Thursday, August 22, 2013

Bowie in the American Revolutionary War

Most people know that George Washington crossed the Delaware River, but who marched down Route 450 (or what would eventually become Route 450 in Bowie) during the American Revolutionary War?  It was Jean-Baptiste Donatien de Vimeur, the Compte de Rochambeau, along with more than 5,700 French soldiers under his command on their way to meet up with George Washington for what would become a decisive battle against the British in Yorktown, Virginia.

The annual commemoration of Rochambeau’s March will take place this Saturday from noon to 4pm at the Belair Mansion.  Read more in this article by Pam Williams, the Historic Properties Manager for the City of Bowie

Bowie in the American Revolution!
by Pam Williams
Historic Properties Manager for the City of Bowie

In July of 1780, French troops sent by King Louis XVI landed in Naragansett Bay off Newport, Rhode Island.  Commanded by Jean-Baptiste Donatien de Vimeur, the Compte de Rochambeau, the army numbered 450 officers and 5, 300 men.  Those troops made their way to Yorktown, Virginia, along a combination of strategic roads and waterways, reaching Williamsburg in September of 1781.  Their invaluable contribution to the three week siege of Yorktown resulted in the surrender of British General Cornwallis to George Washington on October 19, 1781.

As has long been acknowledged, an army travels on its stomach!   This army was no exception – and it needed to be fed.   As the army travelled south, the General’s wagon train did as well – via what we know today to be Route 450!   In September, 1781, approximately 200 wagons, artillery, and approximately 3,600 oxen (for future dining!) and horses – after camping at “Easton’s Plantation” (Sacred Heart/Whitemarsh) made their way past Belair Mansion on their way to Georgetown to cross the Potomac and head south.  The journal of Louis Alexandre Berthier, 1781, describes the route:  “You leave John Easton’s house by a road that reenters the Georgetown Highway 200 paces (1/4 mile) farther on.  You pass quite a fine house on the left…” That fine house was Belair.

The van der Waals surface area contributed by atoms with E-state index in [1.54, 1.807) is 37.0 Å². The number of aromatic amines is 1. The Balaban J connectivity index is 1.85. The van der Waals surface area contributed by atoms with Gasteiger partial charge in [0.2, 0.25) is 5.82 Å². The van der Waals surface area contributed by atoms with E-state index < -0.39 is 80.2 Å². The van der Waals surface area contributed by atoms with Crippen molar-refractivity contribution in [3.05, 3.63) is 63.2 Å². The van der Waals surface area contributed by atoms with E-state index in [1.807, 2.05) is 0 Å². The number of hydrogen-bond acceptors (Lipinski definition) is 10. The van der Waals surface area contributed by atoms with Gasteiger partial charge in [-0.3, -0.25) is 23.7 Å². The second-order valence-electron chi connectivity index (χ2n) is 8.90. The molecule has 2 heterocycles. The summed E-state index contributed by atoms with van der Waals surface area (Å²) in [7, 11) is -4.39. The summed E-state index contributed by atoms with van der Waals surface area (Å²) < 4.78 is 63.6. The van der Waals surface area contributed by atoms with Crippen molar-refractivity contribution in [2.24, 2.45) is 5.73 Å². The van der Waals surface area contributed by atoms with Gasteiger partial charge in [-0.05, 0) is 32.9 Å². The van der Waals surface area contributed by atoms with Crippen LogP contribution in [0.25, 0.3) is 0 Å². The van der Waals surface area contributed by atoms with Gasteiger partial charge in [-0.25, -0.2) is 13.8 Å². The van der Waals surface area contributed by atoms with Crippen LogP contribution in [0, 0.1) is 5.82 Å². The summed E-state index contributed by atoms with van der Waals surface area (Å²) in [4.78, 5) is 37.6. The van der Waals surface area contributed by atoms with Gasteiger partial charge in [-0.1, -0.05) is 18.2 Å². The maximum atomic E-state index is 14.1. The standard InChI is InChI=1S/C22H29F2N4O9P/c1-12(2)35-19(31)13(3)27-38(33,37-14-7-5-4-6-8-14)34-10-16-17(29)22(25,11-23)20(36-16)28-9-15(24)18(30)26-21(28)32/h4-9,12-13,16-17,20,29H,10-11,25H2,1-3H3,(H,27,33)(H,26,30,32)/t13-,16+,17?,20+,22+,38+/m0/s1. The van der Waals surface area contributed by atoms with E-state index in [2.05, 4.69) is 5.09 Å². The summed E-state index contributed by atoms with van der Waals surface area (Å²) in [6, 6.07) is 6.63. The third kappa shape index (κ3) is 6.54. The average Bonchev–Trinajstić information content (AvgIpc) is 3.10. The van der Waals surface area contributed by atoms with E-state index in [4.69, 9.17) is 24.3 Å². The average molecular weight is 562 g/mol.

Join the City of Bowie Museums in our annual commemoration of this important part of our nation’s past.  On Saturday, August 24, from Noon-4:00 p.m., join both British and American forces as they drill, skirmish and discuss camp life with visitors.  Several “purveyors” of colonial groceries, jewelry, prints and clothing will have items for sale inside the Mansion…and the local 18th century ladies will be gathered in the Hall for sewing and 18th century gossip.  Don’t miss this opportunity to visit the past!

Belair Mansion, which is handicapped accessible, is located at 12207 Tulip Grove Drive in Bowie, Maryland. (Exit 11 N from US 50 E/W).  Rochambeau’s March is free, no reservations are required.  For further information, please call 301-809-3089 or email:

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